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Jewish Journal

Tag: Escape

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  • A Jew who fought the Nazis

    By Jonathan Kirsch

    September 16, 2010 | 12:35 pm

    “Amidah,” as the term is used by historian Yehuda Bauer, refers to any act by which Jews “stood up” to Nazi persecution.  By that definition, smuggling food or conducting a Torah class in the confines of a ghetto were acts of resistance. But some resisters actually picked up...

  • Boy proves key in getting grandparents into U.S.

    By Karmel Melamed

    September 4, 2008 | 2:28 am

    Tears ran down my face as my grandmother told an interviewer in Persian the story of her miraculous escape from Iran 25 years ago.

    I had heard portions of her story many times before, but this time, I was serving as her translator for an on-camera interview, and for the first time,...

  • Terrifying journey marks escape of widow and children

    By Karmel Melamed

    September 4, 2008 | 2:03 am

    "When I think of the frightening journey I had to take to illegally flee Iran, chills still run down my spine," said Fahrokh Askari, a 60-something Iranian Jewish grandmother now living in Tarzana.

    Her escape from Iran by foot and van through the deserts and mountains into Pakistan...

  • Books: Part history, part mystery—the passengers of the S. S. St. Louis

    By Michael Berenbaum

    April 12, 2007 | 8:00 pm

    "Refuge Denied: The St. Louis Passengers and the Holocaust" by Sarah A. Ogilvie and Scott Miller (University of Wisconsin Press, 2006).

    Sarah Ogilvie and Scott Miller set a difficult task for themselves. Writing their book was easy. So, too, was researching what happened on the...
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  • Recent releases: Forget escape—these films tugs at the conscience

    By Stephen Farber

    November 9, 2006 | 7:00 pm

    While Hollywood has always concentrated on escapist entertainment, many filmmakers yearn to go against the grain and make movies that address urgent social and political issues. They have to fight the industry's perennial fear of alienating audiences with stories that hit too close...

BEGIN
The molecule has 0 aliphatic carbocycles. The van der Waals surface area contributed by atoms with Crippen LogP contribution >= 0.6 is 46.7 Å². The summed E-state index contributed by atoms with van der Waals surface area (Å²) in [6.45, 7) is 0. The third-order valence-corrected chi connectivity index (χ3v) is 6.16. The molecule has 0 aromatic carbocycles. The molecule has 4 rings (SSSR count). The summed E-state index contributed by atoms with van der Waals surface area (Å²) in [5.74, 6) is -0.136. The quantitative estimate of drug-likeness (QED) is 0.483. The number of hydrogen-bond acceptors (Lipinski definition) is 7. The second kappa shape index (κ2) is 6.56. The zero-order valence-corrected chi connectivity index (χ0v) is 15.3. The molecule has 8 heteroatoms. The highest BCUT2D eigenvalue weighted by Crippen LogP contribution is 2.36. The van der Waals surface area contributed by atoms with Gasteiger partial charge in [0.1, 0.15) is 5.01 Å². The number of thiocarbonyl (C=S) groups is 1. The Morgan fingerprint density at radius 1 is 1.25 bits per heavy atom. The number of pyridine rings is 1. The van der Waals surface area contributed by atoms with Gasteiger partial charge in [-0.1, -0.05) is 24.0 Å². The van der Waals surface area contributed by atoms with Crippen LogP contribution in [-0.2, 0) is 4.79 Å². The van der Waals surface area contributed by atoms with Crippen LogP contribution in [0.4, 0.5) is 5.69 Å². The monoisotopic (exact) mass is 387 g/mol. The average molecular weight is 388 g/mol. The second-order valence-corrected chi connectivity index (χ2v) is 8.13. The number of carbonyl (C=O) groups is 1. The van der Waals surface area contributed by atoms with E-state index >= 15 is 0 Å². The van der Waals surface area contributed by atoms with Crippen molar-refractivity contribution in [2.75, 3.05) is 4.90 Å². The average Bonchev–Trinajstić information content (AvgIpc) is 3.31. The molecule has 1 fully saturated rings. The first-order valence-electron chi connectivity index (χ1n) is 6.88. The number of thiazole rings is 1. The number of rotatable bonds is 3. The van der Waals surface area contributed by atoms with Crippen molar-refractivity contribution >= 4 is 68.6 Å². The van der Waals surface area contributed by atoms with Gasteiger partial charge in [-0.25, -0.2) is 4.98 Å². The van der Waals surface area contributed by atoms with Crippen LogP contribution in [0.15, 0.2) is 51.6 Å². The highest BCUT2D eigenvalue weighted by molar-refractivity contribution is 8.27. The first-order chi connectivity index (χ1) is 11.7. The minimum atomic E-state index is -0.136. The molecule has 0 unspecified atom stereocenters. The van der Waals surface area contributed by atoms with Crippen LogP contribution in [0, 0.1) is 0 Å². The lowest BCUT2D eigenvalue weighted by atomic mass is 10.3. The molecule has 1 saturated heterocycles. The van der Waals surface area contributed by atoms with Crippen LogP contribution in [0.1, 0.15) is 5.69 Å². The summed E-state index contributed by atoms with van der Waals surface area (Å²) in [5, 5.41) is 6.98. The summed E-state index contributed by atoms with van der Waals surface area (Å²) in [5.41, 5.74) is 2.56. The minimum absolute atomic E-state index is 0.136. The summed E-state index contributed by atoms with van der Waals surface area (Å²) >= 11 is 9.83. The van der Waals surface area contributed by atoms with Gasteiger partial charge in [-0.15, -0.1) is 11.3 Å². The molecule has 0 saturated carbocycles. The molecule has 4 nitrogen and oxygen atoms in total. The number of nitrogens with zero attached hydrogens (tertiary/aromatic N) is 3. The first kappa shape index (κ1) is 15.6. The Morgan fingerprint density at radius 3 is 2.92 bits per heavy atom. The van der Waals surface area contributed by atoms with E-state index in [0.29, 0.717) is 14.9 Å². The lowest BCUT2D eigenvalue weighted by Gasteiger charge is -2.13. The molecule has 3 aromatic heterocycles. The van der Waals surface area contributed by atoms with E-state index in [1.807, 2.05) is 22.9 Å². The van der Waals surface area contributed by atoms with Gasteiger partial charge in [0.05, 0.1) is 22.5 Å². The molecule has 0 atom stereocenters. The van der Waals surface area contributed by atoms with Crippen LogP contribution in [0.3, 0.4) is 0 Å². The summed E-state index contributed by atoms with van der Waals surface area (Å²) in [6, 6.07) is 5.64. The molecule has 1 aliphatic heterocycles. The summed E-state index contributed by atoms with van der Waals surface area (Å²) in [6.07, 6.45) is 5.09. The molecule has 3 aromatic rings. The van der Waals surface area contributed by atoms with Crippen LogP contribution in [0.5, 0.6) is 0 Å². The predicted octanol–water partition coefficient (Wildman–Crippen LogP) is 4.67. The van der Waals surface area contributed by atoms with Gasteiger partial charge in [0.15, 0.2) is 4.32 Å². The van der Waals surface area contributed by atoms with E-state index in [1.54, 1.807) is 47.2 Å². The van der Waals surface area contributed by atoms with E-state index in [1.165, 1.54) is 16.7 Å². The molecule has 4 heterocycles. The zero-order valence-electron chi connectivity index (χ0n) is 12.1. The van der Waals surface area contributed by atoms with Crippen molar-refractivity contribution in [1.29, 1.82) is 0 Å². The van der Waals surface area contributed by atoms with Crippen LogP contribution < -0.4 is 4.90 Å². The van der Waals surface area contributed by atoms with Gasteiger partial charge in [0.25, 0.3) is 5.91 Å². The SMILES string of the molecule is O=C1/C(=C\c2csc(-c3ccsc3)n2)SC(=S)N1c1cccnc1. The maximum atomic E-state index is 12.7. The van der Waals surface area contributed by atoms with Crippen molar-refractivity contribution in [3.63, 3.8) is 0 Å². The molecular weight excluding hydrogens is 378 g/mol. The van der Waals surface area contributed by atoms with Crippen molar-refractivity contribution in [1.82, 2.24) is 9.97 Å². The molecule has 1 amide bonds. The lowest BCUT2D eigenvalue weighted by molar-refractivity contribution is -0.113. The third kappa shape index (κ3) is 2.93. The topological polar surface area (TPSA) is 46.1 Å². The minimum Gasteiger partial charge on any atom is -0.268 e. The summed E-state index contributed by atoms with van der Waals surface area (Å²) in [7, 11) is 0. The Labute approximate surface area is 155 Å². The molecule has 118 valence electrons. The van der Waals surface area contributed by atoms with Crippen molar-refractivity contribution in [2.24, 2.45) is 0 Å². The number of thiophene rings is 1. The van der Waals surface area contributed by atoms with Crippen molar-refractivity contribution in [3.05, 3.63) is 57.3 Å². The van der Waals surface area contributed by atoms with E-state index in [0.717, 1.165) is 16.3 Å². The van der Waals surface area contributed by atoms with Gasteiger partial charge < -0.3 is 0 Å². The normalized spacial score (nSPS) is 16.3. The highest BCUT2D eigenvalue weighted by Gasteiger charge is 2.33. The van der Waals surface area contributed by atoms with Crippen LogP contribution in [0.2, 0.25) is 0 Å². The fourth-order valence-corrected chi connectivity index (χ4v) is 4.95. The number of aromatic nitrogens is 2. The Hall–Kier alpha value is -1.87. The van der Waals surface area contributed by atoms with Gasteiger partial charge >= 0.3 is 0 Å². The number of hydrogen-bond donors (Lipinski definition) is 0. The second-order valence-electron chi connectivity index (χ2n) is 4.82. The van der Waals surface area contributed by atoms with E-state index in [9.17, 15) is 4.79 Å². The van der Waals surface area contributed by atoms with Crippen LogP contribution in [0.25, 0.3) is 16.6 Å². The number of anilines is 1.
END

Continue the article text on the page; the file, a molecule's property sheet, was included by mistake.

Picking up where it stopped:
• Spectator - A ‘Return’ With Echoes

    By Robert D. Jaffee

    May 18, 2006 | 8:00 pm

    Sonia Levitin's musical, "The Return," based on her novel of that name, revolves around Operation Moses, the mid-1980s airlift that brought most of Ethiopia's Falasha Jews to Israel. But in many ways, this tale of escape echoes the Holocaust in its descriptions of prejudice and...

  • Spectator - Lessing’s Shots of Liberty

    By Gaby Friedman

    September 22, 2005 | 8:00 pm

    Erich Lessing received his first camera when he exited the synagogue from his bar mitzvah in Vienna in 1936.

    "There was no idea of taking up photography as a profession," said Lessing, 82, from his house in Austria. "In a good Jewish family in Vienna you would only be a lawyer or a...

  • Divine Protection

    By Rabbi Haim Ovadia

    January 13, 2005 | 7:00 pm

     

    As the train pulled into the Iraqi border police station, the lanky Jewish boy at the window became more and more nervous. The bulging

    package under his robes felt heavy like lead. As the train came to a full stop and the passengers were ordered to line up on the platform, he...

  • Death Camp Uprising

    By Alan Riding

    September 5, 2002 | 8:00 pm

    In the history of the Holocaust, the Sobibor death camp in Eastern Poland has remained something of a footnote, a place where 260,000 Jews were murdered, as opposed to at least 1.1 million in Auschwitz-Birkenau. Having operated for just 18 months and closed long before the Allied...

  • Lighten Up

    By Rabbi Elazar Muskin

    March 8, 2001 | 7:00 pm

    With the demise of the former Soviet Union and the fall of communism in the early '90s, the story of Soviet Jewry's battle for survival appears to be ancient history. Yet one of the truly remarkable books of our time is the autobiography of one of the famous refuseniks, Yosef...